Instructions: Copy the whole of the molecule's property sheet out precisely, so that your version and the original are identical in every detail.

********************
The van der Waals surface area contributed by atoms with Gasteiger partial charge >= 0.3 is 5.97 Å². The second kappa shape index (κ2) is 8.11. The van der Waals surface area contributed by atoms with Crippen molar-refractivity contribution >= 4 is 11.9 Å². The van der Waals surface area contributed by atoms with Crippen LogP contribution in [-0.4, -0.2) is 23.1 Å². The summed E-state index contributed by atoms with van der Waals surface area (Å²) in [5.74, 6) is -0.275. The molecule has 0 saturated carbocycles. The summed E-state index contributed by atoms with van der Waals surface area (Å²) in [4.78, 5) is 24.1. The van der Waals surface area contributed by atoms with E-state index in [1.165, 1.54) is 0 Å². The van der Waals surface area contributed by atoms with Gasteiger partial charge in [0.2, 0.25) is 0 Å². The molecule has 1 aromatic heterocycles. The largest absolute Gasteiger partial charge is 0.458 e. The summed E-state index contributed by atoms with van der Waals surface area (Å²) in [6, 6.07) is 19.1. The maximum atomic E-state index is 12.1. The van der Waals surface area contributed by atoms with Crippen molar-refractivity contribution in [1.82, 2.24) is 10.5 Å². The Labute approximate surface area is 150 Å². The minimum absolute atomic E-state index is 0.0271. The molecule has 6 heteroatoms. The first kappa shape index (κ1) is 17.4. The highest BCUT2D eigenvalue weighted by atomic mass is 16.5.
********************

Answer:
The van der Waals surface area contributed by atoms with Gasteiger partial charge >= 0.3 is 5.97 Å². The second kappa shape index (κ2) is 8.11. The van der Waals surface area contributed by atoms with Crippen molar-refractivity contribution >= 4 is 11.9 Å². The van der Waals surface area contributed by atoms with Crippen LogP contribution in [-0.4, -0.2) is 23.1 Å². The summed E-state index contributed by atoms with van der Waals surface area (Å²) in [5.74, 6) is -0.275. The molecule has 0 saturated carbocycles. The summed E-state index contributed by atoms with van der Waals surface area (Å²) in [4.78, 5) is 24.1. The van der Waals surface area contributed by atoms with E-state index in [1.165, 1.54) is 0 Å². The van der Waals surface area contributed by atoms with Gasteiger partial charge in [0.2, 0.25) is 0 Å². The molecule has 1 aromatic heterocycles. The largest absolute Gasteiger partial charge is 0.458 e. The summed E-state index contributed by atoms with van der Waals surface area (Å²) in [6, 6.07) is 19.1. The maximum atomic E-state index is 12.1. The van der Waals surface area contributed by atoms with Crippen molar-refractivity contribution in [1.82, 2.24) is 10.5 Å². The Labute approximate surface area is 150 Å². The minimum absolute atomic E-state index is 0.0271. The molecule has 6 heteroatoms. The first kappa shape index (κ1) is 17.4. The highest BCUT2D eigenvalue weighted by atomic mass is 16.5.